I’ve seen a few discussions in my favorite Windows Live Groups on this topic, so I thought I’d contribute a quick post on what RSS is, how it relates to Windows Live Spaces and other parts of Windows Live, and how to use it in Internet Explorer.
RSS stands for “rich site summary” or “really simple syndication.” In a nutshell, it’s a set of standards that facilitates the publication of frequently-updated content – blog posts, news articles traffic data, or really almost anything – to be packaged into a standardized “feed” of content, which usually includes full or summarized content, as well as information about who published it and when it was published.
What’s significant about RSS is the way it allows people to receive notifications about the stuff that’s important to them. People can subscribe to published feeds using any of several programs, called RSS readers (or sometimes news aggregators), and receive updates as they occur. RSS is also becoming increasingly popular to drive features within programs, in order to support on-demand news and more.
You can think of RSS subscriptions like your personal bookmarks or favorites, except that they notify you when there’s something new. Instead of a link that simply directs you to a web page that you have to manually comb for updates, an RSS subscription points to an organized list of feeds. It’s half-way between a push and pull scenario: the RSS reader asks the feed “what’s new?” and the feed says “here’s what we have.” Each time the RSS reader checks the feed (on a schedule that can typically be customized), it discovers newly posted items and presents them like unread e-mail messages or newsgroup posts.
How to read RSS
There are several popular readers available, including Bloglines, FeedDemon, Google Reader (slap “Google” in front of anything, and it’ll be hailed as awesome). There’s also a surprisingly good RSS reader built into Windows Live Mail, which interfaces with IE’s list of managed feeds (version 7 and later provides an integrated aggregator).
Readers allow feeds to be organized using a familiar folder structure (word to the wise: keep your feeds organized from the get go, ‘cause they’ll get wildly out of hand more quickly than you can imagine). If you’re transitioning to RSS from traditional favorites, then consider adopting a similar organizational structure for your feeds.
In order to “play nice” with RSS, the content needs to be effectively separated from formatting, because most RSS readers are designed to add their own formatting. Some readers can display images or other media, but most prefer to present content as plain text. So if you’re one of those spacers that can’t resist formatting your blog posts to the hilt, you’re officially on notice for making my RSS reader work way harder than it should have to.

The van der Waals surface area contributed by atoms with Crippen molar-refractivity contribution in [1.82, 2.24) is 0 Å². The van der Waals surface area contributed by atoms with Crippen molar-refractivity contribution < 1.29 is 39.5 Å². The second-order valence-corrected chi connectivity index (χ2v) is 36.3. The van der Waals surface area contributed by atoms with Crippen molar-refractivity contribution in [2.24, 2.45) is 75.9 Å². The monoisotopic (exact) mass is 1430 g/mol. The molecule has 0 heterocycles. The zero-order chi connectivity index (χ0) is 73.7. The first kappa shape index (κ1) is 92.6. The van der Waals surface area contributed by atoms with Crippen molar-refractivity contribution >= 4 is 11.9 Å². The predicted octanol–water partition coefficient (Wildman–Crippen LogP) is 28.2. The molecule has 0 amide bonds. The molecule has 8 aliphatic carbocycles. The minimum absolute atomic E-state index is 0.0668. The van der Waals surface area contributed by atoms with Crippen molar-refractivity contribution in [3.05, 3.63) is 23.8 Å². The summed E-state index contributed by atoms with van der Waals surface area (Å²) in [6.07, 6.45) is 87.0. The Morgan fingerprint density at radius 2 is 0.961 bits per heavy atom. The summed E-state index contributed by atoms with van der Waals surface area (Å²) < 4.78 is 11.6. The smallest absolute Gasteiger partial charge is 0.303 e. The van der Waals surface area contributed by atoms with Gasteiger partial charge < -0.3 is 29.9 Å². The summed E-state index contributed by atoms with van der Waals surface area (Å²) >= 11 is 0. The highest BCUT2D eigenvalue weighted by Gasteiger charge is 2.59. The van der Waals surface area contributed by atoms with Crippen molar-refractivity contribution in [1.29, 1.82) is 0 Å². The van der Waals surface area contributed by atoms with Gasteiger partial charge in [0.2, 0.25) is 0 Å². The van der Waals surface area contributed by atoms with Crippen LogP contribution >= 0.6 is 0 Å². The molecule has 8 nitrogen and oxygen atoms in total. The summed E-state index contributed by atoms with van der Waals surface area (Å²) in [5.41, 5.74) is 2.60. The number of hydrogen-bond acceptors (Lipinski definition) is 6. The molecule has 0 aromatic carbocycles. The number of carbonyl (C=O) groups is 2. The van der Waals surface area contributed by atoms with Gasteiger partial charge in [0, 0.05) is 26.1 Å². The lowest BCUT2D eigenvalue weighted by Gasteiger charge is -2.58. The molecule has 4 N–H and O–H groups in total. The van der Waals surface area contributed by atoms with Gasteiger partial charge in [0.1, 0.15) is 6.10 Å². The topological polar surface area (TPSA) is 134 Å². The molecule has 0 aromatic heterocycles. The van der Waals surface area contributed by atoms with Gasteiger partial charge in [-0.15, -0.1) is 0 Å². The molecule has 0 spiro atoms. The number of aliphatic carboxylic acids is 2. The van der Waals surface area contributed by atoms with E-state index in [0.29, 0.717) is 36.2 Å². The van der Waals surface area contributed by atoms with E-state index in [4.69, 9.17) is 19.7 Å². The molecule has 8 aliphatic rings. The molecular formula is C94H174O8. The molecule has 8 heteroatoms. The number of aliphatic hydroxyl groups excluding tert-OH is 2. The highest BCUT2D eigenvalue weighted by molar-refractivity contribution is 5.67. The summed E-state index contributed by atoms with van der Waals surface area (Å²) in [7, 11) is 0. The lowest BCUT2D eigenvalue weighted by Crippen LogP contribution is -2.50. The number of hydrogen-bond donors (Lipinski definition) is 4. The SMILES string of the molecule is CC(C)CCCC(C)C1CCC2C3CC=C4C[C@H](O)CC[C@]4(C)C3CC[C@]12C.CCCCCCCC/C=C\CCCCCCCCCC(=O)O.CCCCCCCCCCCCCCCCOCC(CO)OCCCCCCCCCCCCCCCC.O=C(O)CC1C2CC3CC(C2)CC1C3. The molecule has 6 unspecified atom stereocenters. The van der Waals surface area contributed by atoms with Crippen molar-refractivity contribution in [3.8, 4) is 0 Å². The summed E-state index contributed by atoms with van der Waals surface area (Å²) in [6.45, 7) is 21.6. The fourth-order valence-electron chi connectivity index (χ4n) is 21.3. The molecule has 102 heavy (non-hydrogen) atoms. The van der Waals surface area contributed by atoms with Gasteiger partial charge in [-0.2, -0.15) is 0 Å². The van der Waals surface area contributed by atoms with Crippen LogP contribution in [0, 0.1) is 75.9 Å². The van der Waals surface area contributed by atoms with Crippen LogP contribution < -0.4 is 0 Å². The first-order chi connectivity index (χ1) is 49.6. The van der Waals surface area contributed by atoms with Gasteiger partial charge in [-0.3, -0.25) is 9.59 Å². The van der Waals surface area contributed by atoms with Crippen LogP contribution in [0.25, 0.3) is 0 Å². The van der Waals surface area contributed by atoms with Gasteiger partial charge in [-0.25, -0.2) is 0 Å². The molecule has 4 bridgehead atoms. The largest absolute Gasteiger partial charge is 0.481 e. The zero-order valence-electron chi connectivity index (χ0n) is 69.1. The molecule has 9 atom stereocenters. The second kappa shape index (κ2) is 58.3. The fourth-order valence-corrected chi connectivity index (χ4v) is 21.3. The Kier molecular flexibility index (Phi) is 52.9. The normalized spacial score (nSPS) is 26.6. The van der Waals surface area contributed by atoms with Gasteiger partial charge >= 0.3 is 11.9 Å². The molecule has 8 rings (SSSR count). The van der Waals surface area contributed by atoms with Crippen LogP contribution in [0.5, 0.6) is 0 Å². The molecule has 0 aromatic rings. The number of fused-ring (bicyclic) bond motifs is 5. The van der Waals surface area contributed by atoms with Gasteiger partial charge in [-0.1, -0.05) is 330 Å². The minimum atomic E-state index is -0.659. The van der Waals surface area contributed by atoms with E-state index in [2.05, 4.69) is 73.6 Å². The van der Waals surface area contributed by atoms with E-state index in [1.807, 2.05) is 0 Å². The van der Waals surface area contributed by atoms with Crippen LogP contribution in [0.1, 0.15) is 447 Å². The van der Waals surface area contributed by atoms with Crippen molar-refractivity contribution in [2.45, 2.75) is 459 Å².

Set up RSS within your Windows Live Space
If you use Windows Live Spaces to blog, then you can set up your space to publish updates via RSS. Atop any page of your space, click Options > General.
On the General Options page, click Syndicate This Space, and click Save.
That’s it. Your Space will start publishing updates, and your visitors can subscribe to your feed using either via the provided URL (e.g., http://gregsedwards.spaces.live.com/feed.rss) or clicking the Subscribe to RSS Feed link on the Visitor Tools (provided you’ve turned on that module).
RSS on Windows Live
Another important point of RSS integration within Windows Live is the “What’s New with Your Network” feed, which appears on your individual Home page. Sure, you can receive updates on your friends each time you visit the, or you can use RSS to have updates delivered to your favorite RSS reader. Simply click the Feed link at the bottom of the page.
Windows Live will happily deliver updates of all types ad nauseam: blog posts, quotes, notes, comments, shared photos, files posted to SkyDrive, favorite books and movies, and more. They’re all in one convenient place, even if you decide that place is your RSS reader rather than your Home page (it should be noted that opting to use RSS will not affect updates on your Home page).
RSS on the Web
Once you start exploring RSS on the Web, you’ll be surprised how many sites provide feeds. Instead of hunting around all over the page for little orange icons to click, you can use the View Feeds on this Page button on IE’s command bar to quickly see what subscriptions are offered on the page.
Some sites, such as Gizmodo, realize that while RSS provides a measure of convenience to their readers, it also represents a significant threat to their ad revenue, since it allows readers to effectively bypass their flashy, ad-covered sites and just get directly at the content they want. Therefore, these sites offer multiple feeds: including ad-free teasers, which direct you to the site to read more, as well as full posts, complete with ads.
I hope that helps clear up any basic questions that you have about RSS, and I encourage you to learn more about this exciting technology. We now return you to your regular programming (and don’t forget to subscribe to my space while you’re here).